Posted by: Ross Gardner | May 4, 2015

Gardening day

I regard myself as being most fortunate to have the garden that I do.  It is not what most people would regard as anything remarkable, but to have a small area of peaceful sanctuary exclusively as ones own is a privilege that many are unable to enjoy.  It is the place to be when I’m reluctant to join the other drizzle-weary folk, eager to make the most of a fine, fine day, but to spend it all indoors would be a travesty.  In any case, a gardening day was long overdue.

From the naturalist’s perspective this is no great compromise.  The pond has for several weeks been a focal point of growing activity, with its healthy population of Smooth Newt and burgeoning numbers of Great Pond Snail and Pond Skater.  Today though, was momentous with the first emergence the Large Red Damselfly.  A Water-measurer was an added bonus, but I wonder how often I’ve over-looked these delicate dwellers of the surface film.

Water-measurer (Hydrometra stagnorum) - delicate dwellers of the surface film.  Ross Gardner 2013

Water-measurer (Hydrometra stagnorum) – delicate dwellers of the surface film. Ross Gardner 2013

The spring’s gathering momentum was in no way restricted to the limits of the pond.  A male Orange Tip flutters across, on the face of it with no other purpose than to embellish the day, something that of course could not be further from the truth.  A female Flower Bee (Anthophora plumipes) threads her way among the spikes of pond-side Bugle with bulging pollen baskets.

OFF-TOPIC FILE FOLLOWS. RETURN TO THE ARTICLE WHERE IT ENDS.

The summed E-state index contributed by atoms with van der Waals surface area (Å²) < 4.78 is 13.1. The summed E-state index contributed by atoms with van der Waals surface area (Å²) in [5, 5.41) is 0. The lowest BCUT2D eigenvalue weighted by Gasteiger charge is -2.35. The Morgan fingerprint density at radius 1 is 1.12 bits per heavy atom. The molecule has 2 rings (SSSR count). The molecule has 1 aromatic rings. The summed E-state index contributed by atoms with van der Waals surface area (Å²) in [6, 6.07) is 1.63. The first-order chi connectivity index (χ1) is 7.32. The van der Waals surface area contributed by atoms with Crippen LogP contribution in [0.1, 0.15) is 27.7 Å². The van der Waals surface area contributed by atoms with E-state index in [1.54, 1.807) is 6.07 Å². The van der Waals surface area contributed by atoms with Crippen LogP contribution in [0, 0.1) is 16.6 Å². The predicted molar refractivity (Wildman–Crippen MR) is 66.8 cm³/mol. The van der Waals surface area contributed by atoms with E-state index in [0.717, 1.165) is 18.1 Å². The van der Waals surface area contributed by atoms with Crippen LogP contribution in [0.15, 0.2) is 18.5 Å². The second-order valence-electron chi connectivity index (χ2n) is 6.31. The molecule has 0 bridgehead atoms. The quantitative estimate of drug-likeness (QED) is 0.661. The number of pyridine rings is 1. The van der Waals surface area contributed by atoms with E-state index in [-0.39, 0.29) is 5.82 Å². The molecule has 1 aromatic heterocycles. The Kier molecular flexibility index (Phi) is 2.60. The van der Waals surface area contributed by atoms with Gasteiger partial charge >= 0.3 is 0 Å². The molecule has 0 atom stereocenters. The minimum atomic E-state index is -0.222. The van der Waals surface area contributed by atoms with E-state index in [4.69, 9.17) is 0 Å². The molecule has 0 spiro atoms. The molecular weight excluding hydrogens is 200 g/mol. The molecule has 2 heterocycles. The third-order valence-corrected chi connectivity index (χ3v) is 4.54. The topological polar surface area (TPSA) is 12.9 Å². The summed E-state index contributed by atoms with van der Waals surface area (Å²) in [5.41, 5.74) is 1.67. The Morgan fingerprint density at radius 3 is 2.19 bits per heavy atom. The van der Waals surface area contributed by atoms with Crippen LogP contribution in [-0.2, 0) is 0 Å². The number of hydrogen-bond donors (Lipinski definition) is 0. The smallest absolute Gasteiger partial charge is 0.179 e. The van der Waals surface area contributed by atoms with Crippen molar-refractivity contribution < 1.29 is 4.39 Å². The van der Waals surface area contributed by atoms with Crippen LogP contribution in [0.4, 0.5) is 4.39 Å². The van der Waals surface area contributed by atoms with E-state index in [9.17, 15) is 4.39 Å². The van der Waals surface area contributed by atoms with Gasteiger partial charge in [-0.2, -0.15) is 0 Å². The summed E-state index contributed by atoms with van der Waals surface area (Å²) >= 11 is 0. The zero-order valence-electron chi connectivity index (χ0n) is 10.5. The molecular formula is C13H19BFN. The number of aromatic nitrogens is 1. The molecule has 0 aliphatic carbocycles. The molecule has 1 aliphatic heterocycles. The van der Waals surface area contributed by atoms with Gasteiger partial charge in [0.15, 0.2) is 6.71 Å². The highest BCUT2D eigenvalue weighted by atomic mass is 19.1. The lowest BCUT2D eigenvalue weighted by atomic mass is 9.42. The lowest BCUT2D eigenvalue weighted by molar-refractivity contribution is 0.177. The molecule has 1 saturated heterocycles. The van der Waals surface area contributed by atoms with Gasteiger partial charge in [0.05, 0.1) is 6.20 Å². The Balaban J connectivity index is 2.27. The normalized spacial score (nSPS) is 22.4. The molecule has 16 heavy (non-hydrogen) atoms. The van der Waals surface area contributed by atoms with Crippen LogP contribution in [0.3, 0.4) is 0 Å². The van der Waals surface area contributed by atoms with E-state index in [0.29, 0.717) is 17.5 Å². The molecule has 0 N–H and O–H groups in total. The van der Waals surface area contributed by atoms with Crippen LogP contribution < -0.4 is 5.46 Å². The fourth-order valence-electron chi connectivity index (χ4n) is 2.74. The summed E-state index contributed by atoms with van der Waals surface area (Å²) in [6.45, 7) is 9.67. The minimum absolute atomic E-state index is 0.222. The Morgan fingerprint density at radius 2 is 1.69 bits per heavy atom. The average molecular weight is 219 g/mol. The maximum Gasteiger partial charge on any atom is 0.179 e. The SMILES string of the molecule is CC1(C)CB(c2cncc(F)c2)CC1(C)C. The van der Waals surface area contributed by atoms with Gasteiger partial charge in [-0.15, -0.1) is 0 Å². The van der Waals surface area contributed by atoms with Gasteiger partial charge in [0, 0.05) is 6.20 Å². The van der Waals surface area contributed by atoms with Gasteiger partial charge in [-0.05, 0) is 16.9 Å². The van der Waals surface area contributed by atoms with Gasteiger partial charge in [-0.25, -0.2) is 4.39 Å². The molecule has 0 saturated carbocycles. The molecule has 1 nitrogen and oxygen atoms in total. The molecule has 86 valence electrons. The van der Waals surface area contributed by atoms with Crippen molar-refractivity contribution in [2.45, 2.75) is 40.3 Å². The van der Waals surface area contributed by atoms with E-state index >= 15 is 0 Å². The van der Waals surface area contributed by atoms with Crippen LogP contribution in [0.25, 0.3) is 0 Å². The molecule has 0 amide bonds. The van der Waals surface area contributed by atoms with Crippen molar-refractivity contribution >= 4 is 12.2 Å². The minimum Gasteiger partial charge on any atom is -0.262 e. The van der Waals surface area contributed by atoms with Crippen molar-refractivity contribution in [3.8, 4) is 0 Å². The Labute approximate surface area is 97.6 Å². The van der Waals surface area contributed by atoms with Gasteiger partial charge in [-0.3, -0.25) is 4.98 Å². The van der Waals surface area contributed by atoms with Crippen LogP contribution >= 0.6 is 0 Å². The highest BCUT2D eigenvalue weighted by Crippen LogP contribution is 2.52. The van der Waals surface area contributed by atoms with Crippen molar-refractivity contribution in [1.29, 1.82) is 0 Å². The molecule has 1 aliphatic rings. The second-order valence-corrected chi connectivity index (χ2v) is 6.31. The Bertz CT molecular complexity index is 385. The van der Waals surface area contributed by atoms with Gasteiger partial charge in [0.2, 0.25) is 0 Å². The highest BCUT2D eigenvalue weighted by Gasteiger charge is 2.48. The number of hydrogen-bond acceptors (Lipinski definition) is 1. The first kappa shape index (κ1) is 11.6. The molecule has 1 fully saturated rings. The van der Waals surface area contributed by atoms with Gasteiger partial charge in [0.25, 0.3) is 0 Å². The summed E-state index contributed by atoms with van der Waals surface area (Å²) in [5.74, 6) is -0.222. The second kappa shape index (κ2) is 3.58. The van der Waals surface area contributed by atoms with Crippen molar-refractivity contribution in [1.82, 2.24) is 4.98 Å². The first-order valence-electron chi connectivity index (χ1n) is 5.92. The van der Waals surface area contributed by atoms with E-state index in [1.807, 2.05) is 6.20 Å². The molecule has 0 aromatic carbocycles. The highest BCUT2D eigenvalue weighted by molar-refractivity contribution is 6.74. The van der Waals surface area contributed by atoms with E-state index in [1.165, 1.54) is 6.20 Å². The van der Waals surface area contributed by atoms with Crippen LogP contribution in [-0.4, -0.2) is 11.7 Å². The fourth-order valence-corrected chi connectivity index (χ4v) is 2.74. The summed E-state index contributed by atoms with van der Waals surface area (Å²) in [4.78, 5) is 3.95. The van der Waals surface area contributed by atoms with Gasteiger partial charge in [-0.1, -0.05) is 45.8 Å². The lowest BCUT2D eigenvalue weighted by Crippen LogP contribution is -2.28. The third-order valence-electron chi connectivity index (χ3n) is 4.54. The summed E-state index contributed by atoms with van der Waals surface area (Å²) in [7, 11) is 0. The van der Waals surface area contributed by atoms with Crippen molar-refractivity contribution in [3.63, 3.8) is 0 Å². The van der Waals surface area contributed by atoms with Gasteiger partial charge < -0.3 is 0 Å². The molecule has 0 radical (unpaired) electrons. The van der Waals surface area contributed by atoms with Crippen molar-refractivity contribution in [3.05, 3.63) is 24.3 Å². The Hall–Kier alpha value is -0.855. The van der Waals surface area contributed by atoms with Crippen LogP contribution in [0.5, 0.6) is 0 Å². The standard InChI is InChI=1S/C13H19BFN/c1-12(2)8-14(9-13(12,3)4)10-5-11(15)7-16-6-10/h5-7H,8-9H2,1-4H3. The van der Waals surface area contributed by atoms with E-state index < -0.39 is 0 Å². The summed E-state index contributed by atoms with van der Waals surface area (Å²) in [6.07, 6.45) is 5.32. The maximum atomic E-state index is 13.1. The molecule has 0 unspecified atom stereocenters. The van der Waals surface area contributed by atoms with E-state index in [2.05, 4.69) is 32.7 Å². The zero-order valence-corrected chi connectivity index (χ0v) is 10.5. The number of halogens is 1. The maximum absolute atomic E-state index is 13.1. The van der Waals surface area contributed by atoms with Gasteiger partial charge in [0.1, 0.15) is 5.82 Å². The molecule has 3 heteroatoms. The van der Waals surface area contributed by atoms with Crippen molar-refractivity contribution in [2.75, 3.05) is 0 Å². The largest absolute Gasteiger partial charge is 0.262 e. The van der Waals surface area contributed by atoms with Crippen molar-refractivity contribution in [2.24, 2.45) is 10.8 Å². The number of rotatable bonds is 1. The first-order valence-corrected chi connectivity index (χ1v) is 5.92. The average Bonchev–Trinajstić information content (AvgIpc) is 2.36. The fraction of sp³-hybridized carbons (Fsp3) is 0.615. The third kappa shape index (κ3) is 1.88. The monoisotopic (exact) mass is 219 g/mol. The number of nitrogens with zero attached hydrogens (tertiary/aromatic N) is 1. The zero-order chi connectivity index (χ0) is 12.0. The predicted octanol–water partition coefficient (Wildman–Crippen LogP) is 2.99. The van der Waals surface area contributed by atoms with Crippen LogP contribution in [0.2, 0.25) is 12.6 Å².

The incumbent pair of Robin were predictably interested in our disturbance of the soil, while the House Sparrow foraging for aphids in the birch were quite indifferent to our doings.  And the Swifts are back!  Their shrill calls, high over the garden seem so long in returning, with the first sight of scimitar-wings slicing the sky so much more keenly welcomed for it.

Sat down at the end of the afternoon congratulating ourselves on our efforts and the garden soon forgets we are there.  The Blue Tit pair flit through the birch and in and out of their box; a female Blackbird joins the Robin in scouring the aftermath of our labours; the sparrows, Woodpigeon and Greenfinch all continue doing their thing.  Indeed, how lucky I am.

Robin (Erithacus rubiculus). Copyright 2009 Ross Gardner

Robin (Erithacus rubiculus). Copyright 2009 Ross Gardner

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Responses

  1. Is it me or is that water measure one of the rare long winged forms?

  2. You might be right. I hadn’t thought to look – needed a more expert eye!


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